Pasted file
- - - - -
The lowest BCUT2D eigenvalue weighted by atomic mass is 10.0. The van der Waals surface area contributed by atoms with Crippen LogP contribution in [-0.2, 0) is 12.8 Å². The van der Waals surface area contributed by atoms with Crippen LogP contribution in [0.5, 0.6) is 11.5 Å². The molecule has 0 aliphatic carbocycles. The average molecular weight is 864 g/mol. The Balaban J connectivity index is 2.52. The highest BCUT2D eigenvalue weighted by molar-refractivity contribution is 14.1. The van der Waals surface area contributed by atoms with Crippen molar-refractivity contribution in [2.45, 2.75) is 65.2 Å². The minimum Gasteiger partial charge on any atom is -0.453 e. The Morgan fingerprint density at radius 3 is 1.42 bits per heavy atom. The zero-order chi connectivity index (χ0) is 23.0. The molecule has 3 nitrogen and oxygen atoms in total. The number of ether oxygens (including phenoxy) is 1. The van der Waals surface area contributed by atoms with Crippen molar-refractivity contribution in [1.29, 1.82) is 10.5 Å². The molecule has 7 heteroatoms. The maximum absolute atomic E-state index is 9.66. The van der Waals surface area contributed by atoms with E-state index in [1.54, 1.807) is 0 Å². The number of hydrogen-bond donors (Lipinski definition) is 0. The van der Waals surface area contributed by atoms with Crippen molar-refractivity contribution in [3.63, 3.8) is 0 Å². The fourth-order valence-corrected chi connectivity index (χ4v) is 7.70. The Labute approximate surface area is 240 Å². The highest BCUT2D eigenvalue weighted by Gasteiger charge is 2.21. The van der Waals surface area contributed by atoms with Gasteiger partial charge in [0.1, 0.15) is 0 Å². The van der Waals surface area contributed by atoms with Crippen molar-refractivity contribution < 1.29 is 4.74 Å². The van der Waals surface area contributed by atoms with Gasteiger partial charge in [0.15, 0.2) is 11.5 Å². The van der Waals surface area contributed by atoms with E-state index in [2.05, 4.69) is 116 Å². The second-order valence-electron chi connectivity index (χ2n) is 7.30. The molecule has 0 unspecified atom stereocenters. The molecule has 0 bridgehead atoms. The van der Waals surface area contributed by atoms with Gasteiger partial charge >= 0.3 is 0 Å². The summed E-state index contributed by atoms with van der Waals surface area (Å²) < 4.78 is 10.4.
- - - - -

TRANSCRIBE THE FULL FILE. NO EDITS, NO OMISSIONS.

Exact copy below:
The lowest BCUT2D eigenvalue weighted by atomic mass is 10.0. The van der Waals surface area contributed by atoms with Crippen LogP contribution in [-0.2, 0) is 12.8 Å². The van der Waals surface area contributed by atoms with Crippen LogP contribution in [0.5, 0.6) is 11.5 Å². The molecule has 0 aliphatic carbocycles. The average molecular weight is 864 g/mol. The Balaban J connectivity index is 2.52. The highest BCUT2D eigenvalue weighted by molar-refractivity contribution is 14.1. The van der Waals surface area contributed by atoms with Crippen molar-refractivity contribution in [2.45, 2.75) is 65.2 Å². The minimum Gasteiger partial charge on any atom is -0.453 e. The Morgan fingerprint density at radius 3 is 1.42 bits per heavy atom. The zero-order chi connectivity index (χ0) is 23.0. The molecule has 3 nitrogen and oxygen atoms in total. The number of ether oxygens (including phenoxy) is 1. The van der Waals surface area contributed by atoms with Crippen molar-refractivity contribution in [1.29, 1.82) is 10.5 Å². The molecule has 7 heteroatoms. The maximum absolute atomic E-state index is 9.66. The van der Waals surface area contributed by atoms with E-state index in [1.54, 1.807) is 0 Å². The number of hydrogen-bond donors (Lipinski definition) is 0. The van der Waals surface area contributed by atoms with Crippen molar-refractivity contribution in [3.63, 3.8) is 0 Å². The fourth-order valence-corrected chi connectivity index (χ4v) is 7.70. The Labute approximate surface area is 240 Å². The highest BCUT2D eigenvalue weighted by Gasteiger charge is 2.21. The van der Waals surface area contributed by atoms with Gasteiger partial charge in [0.1, 0.15) is 0 Å². The van der Waals surface area contributed by atoms with Crippen molar-refractivity contribution < 1.29 is 4.74 Å². The van der Waals surface area contributed by atoms with Gasteiger partial charge in [0.15, 0.2) is 11.5 Å². The van der Waals surface area contributed by atoms with E-state index in [2.05, 4.69) is 116 Å². The second-order valence-electron chi connectivity index (χ2n) is 7.30. The molecule has 0 unspecified atom stereocenters. The molecule has 0 bridgehead atoms. The van der Waals surface area contributed by atoms with Gasteiger partial charge >= 0.3 is 0 Å². The summed E-state index contributed by atoms with van der Waals surface area (Å²) < 4.78 is 10.4.